You have heard about mobile marketing, but why should you care? If you are a business owner who is just starting out or have been around for decades, or anywhere in between, you have your hands full with inventory management and the creation of sales leads, employees and running your business.
Similarly, if you’re an agency or consultant, you may well have your hands tied by time & budget restraints, or local business clients that are reluctant to embrace mobile marketing.
Many small businesses have likely attempted to incorporate social media and blogging into their marketing approach, maybe even a video here and there, or an Adwords campaign. That alone may have them pulling out their hair and reaching for a lifeline. Offline ads may consist of billboards, radio jingles or graphic advertising with the help of vehicle wraps. Is it not enough that they are updating their Facebook business page, updating their blog and also providing excellent customer service?
In a word: no. To hear Forbes tell it, mobile marketing gets you closer to the consumer than any other form of advertising. Very few people are still without a mobile device of some sort today. Whether it is a tablet, smartphone, or dare I say Google Glass, there is always a gadget close by that has the power to connect to the Internet. Plus, the device is usually readily available for use. This doesn’t stop when people are in their own home or even when they are out and about during leisure time. When was the last time you were out that you didn’t see a majority of people interact with their mobile devices? (except hospitals of course). Although surely someday there will be a mobile device that can do resuscitation – Clear!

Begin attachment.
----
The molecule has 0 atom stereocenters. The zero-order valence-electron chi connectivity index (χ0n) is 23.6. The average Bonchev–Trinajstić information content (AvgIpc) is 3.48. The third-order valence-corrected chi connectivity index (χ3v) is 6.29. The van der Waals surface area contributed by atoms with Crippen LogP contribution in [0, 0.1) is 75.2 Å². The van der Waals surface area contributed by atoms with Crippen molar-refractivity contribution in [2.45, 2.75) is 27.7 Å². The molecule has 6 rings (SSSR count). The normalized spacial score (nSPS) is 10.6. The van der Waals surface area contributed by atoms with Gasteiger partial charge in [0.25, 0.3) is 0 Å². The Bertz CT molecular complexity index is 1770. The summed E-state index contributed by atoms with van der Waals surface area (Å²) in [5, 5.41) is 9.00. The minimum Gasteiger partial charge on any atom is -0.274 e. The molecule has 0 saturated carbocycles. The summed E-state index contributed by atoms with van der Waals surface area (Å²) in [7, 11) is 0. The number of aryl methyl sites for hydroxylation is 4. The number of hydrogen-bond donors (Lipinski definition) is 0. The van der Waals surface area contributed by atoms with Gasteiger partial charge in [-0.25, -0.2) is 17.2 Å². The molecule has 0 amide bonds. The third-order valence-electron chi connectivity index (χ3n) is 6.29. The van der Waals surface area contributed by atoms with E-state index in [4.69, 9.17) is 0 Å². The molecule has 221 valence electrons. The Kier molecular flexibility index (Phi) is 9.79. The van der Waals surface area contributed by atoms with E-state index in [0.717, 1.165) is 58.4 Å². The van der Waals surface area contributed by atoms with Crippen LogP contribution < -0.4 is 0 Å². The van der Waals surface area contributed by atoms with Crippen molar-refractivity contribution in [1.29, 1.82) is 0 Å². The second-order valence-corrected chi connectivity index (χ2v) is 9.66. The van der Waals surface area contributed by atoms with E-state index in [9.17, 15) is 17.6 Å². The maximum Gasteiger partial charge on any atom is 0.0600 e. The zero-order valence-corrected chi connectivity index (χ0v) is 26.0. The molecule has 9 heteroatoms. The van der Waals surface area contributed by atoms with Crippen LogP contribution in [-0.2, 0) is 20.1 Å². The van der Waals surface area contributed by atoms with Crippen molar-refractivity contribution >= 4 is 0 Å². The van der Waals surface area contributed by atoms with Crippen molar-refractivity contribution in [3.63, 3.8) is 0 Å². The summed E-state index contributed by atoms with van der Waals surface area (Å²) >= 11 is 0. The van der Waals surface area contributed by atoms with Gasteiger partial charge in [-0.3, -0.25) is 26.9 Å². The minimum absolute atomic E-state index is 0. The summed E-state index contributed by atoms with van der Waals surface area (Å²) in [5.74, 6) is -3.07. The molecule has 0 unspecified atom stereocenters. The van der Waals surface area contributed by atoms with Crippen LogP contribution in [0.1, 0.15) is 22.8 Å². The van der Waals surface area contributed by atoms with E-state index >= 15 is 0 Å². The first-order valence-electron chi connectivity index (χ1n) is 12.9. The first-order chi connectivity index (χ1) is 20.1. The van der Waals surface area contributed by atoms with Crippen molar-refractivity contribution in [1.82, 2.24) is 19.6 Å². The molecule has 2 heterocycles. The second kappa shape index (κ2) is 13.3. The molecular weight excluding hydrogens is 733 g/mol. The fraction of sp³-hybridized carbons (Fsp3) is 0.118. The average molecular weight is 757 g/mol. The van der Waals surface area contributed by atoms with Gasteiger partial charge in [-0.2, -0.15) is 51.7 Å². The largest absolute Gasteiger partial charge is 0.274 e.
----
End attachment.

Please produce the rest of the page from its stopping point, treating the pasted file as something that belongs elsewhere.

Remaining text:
While your wrapped vehicle might find the shopper at the park, or in the crosswalk on the way to the hamburger stand, the mobile device is there when the shopper rests under a tree, gets bored at work or wants to kill some time before the movie starts. It’s not just what the kids do. There is even a commercial segment at the theaters now about turning off your mobile phone. It’s that powerful that it is right up there on the big screen with popcorn, soda and the emergency exits. And if they do have to use the emergency exits, guess what they’ll do? Yep, turn on their phones.
Do mobile users really search for local businesses with smartphones?
You have seen mobile users actively interacting with their devices at lunch, whilst waiting in line, and pretty much everywhere else. What are these consumers doing? While it is true that some are playing Candy Crush and other games, a good percentage of them are researching local businesses for their next visit. This research spans the gamut from dinner options to footwear. BIA/Kelsey, a media research firm that keeps a firm finger on the pulse of mobile users’ behavior patterns, forecasts that “mobile local search volume will surpass desktop local search” by the year 2015. Some argue that it already has.
In short, the personal desktop PC may soon go the way of the library card catalog. Or for those that don’t remember that, how about methods of listening to music or renting a movie? If you don’t adapt to popular innovation, you lose out.
“By 2016, mobile local searches will exceed desktop local searches by more than 27 billion annual queries.”
Looking forward to 2016, the group anticipates that there will be more than 27.8 billion more mobile queries than those originating from a desktop computer. Realizing that these searches are primarily local in nature, the group further forecasts a staggering annual growth rate of local search revenues. Can you imagine what this could do for your local business? It’s like gaining an extra life. Don’t let It be a stumbling block just because you don’t understand the technology.
Are there statistics on user behavior?
You may not want to take my word for it so let’s see what the big boys have to say. There is plenty of information that gives insight into the search behavior of smartphone users. In fact, the ability to track the majority of mobile transactions makes it easy to tell what users are doing when they are searching for information.